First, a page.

This symposium explores the economic approach to intellectual property law. This Article concerns a particular type of intellectual good-personal data. Personal data is an increasingly important topic because of its connection to the issue of Internet privacy, which has recently taken center stage in the public policy arena.
Boiled down to its core, the Internet privacy debate is a debate about who should control personal data-Internet users (data subjects) or websites. The scope of website data collection practices is expanding dramatically, due in large part to technological advances such as cookies, Web-crawlers, and Web-cams. If Internet users are unable to exert control over this growing use of their data by commercial entities, their personal privacy will be increasingly diminished.
One proposed solution to the growing privacy problem is to grant people intellectual property rights in their personal data. Rights of this sort would, however, create tension with other principles of intellectual property law. Furthermore, property rights in personal data also raise First Amendment concerns.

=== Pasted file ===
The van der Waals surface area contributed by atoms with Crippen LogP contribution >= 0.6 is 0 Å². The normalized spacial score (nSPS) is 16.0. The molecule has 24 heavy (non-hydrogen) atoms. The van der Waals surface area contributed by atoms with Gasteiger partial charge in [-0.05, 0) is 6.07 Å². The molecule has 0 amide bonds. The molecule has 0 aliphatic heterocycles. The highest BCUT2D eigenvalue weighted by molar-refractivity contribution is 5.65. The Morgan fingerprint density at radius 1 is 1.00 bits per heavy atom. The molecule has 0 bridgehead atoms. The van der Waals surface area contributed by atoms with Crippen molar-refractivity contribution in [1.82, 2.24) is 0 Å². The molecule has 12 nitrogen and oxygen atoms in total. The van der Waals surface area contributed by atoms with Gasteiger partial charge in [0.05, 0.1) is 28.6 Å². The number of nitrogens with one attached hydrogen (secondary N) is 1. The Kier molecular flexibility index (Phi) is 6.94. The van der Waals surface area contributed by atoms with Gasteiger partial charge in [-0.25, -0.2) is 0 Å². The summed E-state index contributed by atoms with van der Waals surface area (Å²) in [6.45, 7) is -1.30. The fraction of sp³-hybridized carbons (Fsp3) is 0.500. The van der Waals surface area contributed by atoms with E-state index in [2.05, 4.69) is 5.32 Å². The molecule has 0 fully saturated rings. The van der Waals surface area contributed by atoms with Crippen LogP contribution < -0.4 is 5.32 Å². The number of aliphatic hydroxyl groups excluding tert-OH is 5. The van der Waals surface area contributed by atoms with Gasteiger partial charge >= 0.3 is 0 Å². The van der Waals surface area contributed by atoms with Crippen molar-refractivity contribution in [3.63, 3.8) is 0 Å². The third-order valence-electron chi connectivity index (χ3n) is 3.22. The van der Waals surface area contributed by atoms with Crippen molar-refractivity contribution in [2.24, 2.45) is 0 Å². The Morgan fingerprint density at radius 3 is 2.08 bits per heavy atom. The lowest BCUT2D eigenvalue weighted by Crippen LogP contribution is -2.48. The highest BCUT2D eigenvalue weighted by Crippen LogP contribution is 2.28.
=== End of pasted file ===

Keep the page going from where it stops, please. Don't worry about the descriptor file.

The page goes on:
Thus far, new attempts to regulate personal data have stopped short of granting property in this data. Instead, the Federal Trade Commission ("FTC"), the leading regulator of personal data up to the present time, has proceeded by means of protecting user control, as opposed to ownership, of the user's personal data.
The FTC as Internet Privacy Norm Entrepreneur,
53 Vanderbilt Law Review
Available at: https://scholarship.law.vanderbilt.edu/vlr/vol53/iss6/12